Barnet Council is facing an “unprecedented” financial challenge due to the coronavirus pandemic – prompting fears of how it would cope with a potential second wave of the illness.

The total hit to the council finances from Covid-19 – including extra spending and lost income – has been estimated at £52.4 million.

Only half of this – £26.2 million – has so far been covered by Government support, including two tranches of emergency grants and extra NHS funding.

The projected figures are from a report by Barnet’s finance chief, which warns Covid-19 “will have a significant financial impact on many of the council’s services”.

It adds: “The scale of the financial challenge is unprecedented in complexity, scale of the crisis and the number of uncertainties in play.”

The report – which says Barnet will see a “lower than average impact when compared with other London councils” – was discussed at a virtual meeting of the financial performance and contracts committee on Monday (June 15).

During the meeting, Cllr Arjun Mitta (Labour, East Finchley) asked what the council was doing to forecast the financial impact of a second wave of the pandemic.

Committee chairman Cllr Peter Zinkin (Conservative, Childs Hill) said a second Covid-19 peak could have a “devastating effect” – but the council did not yet know what the Government would do to support local authorities.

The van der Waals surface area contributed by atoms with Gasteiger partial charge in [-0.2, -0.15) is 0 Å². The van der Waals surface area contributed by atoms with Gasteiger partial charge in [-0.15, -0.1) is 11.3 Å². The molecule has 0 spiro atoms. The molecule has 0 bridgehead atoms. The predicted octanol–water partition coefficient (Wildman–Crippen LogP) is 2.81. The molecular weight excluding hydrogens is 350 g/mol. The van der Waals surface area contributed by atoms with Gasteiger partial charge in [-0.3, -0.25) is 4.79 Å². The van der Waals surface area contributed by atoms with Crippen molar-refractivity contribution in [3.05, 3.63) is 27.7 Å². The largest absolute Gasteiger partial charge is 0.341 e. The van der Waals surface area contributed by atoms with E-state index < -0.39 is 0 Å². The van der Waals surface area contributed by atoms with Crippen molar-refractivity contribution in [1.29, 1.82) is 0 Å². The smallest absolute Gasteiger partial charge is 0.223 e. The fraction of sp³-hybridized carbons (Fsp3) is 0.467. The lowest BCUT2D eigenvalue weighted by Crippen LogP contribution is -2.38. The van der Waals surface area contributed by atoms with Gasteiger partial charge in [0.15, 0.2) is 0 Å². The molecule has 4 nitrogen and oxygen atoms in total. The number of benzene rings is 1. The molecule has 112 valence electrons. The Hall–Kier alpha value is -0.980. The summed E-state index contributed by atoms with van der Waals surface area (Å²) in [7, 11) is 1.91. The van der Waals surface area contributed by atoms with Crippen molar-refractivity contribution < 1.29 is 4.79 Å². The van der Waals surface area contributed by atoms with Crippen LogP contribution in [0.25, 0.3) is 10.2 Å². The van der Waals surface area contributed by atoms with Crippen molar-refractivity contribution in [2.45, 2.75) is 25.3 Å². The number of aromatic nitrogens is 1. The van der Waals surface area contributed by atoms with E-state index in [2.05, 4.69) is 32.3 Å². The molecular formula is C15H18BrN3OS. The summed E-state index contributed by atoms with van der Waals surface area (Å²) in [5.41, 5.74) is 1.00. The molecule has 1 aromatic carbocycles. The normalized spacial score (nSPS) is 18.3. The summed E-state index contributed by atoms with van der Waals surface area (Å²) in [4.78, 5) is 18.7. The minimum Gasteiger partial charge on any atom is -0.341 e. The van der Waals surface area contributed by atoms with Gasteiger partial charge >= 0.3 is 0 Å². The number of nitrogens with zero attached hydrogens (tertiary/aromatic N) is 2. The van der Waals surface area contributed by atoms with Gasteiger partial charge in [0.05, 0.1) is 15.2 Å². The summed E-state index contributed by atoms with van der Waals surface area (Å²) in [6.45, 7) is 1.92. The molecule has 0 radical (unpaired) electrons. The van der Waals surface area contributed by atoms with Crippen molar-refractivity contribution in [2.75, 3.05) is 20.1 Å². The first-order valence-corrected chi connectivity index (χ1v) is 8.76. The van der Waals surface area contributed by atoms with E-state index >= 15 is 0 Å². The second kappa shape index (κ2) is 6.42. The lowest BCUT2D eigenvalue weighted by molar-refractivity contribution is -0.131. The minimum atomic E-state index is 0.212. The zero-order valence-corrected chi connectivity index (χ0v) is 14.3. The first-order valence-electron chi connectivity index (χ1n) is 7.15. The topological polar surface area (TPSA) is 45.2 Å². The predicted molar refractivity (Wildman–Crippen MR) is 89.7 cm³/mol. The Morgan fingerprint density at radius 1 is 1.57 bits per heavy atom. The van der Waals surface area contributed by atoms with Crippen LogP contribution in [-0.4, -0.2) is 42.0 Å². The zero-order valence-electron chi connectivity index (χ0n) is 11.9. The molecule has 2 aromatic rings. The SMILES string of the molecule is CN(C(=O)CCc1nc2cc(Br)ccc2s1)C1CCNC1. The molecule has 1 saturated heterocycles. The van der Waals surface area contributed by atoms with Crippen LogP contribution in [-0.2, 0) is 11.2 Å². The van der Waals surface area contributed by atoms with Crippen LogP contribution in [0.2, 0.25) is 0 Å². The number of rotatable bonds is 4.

He added: “Next year’s budget is probably going to be one of the most difficult that we ever, probably, have to do – irrespective of what the outturn is in terms of help from the Government, because we may not know it all during the process of having to set it.”

Cllr Mittra asked if there had been any indication from the Government about whether it would provide extra support if financial conditions deteriorated further.

Cllr Zinkin replied: “People have said many things, but unless they are specific sums of money, we can’t take them into account in relation to the budgeting.”

Councils have been on the front line of responding to the coronavirus pandemic, spending extra on food, medical supplies and other measures to support vulnerable residents. At the same time, they have seen reductions in income from parking charges, business rates and other sources.

It remains unclear how much of the total bill will be picked up by central Government.

On May 4, local government secretary Robert Jenrick told a House of Commons select committee councils would be “fully compensated” for “specific things” the Government asked them to do to tackle Covid-19, but he would not commit to covering additional costs until more information was available.

A further report to Monday’s finance committee showed Barnet’s reserves – money set aside for future policy purposes or to cover contingencies – stood at £59 million on March 31 after so-far unused grant funding of £8.8 million to tackle Covid-19 had been subtracted.

Neighbouring Enfield has forecast the total impact of Covid-19 on council finances will be £68 million, while Haringey is expecting a £70 million hit.